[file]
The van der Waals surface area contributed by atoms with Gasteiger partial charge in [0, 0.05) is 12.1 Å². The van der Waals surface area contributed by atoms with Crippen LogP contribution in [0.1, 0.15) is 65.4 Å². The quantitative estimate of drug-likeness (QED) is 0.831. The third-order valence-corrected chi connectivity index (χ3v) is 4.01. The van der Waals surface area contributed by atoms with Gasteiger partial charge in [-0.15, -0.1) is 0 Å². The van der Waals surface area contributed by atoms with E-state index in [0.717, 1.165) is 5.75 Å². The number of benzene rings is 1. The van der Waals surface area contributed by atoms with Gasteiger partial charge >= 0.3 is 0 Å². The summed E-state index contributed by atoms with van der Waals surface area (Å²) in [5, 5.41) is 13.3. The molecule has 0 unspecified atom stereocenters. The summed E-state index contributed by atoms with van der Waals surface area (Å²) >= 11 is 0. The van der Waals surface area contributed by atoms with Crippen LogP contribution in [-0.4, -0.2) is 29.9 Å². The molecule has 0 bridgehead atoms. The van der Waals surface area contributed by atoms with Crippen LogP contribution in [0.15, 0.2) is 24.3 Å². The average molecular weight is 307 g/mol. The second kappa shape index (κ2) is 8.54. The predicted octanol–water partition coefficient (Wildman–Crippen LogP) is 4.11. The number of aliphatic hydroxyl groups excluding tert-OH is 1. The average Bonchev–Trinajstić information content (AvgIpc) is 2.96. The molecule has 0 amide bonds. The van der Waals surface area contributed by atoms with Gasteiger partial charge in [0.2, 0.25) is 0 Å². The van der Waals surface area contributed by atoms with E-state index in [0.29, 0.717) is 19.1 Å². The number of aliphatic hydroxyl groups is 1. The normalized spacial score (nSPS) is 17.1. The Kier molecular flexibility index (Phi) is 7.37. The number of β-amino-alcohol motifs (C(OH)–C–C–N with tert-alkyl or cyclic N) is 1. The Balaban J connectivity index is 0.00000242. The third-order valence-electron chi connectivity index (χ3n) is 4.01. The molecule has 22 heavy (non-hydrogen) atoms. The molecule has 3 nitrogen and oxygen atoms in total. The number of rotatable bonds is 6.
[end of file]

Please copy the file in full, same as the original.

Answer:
The van der Waals surface area contributed by atoms with Gasteiger partial charge in [0, 0.05) is 12.1 Å². The van der Waals surface area contributed by atoms with Crippen LogP contribution in [0.1, 0.15) is 65.4 Å². The quantitative estimate of drug-likeness (QED) is 0.831. The third-order valence-corrected chi connectivity index (χ3v) is 4.01. The van der Waals surface area contributed by atoms with Gasteiger partial charge in [-0.15, -0.1) is 0 Å². The van der Waals surface area contributed by atoms with E-state index in [0.717, 1.165) is 5.75 Å². The number of benzene rings is 1. The van der Waals surface area contributed by atoms with Gasteiger partial charge >= 0.3 is 0 Å². The summed E-state index contributed by atoms with van der Waals surface area (Å²) in [5, 5.41) is 13.3. The molecule has 0 unspecified atom stereocenters. The summed E-state index contributed by atoms with van der Waals surface area (Å²) >= 11 is 0. The van der Waals surface area contributed by atoms with Crippen LogP contribution in [-0.4, -0.2) is 29.9 Å². The molecule has 0 bridgehead atoms. The van der Waals surface area contributed by atoms with Crippen LogP contribution in [0.15, 0.2) is 24.3 Å². The average molecular weight is 307 g/mol. The second kappa shape index (κ2) is 8.54. The predicted octanol–water partition coefficient (Wildman–Crippen LogP) is 4.11. The number of aliphatic hydroxyl groups excluding tert-OH is 1. The average Bonchev–Trinajstić information content (AvgIpc) is 2.96. The molecule has 0 amide bonds. The van der Waals surface area contributed by atoms with Gasteiger partial charge in [0.2, 0.25) is 0 Å². The van der Waals surface area contributed by atoms with E-state index in [0.29, 0.717) is 19.1 Å². The number of aliphatic hydroxyl groups is 1. The normalized spacial score (nSPS) is 17.1. The Kier molecular flexibility index (Phi) is 7.37. The number of β-amino-alcohol motifs (C(OH)–C–C–N with tert-alkyl or cyclic N) is 1. The Balaban J connectivity index is 0.00000242. The third-order valence-electron chi connectivity index (χ3n) is 4.01. The molecule has 22 heavy (non-hydrogen) atoms. The molecule has 3 nitrogen and oxygen atoms in total. The number of rotatable bonds is 6.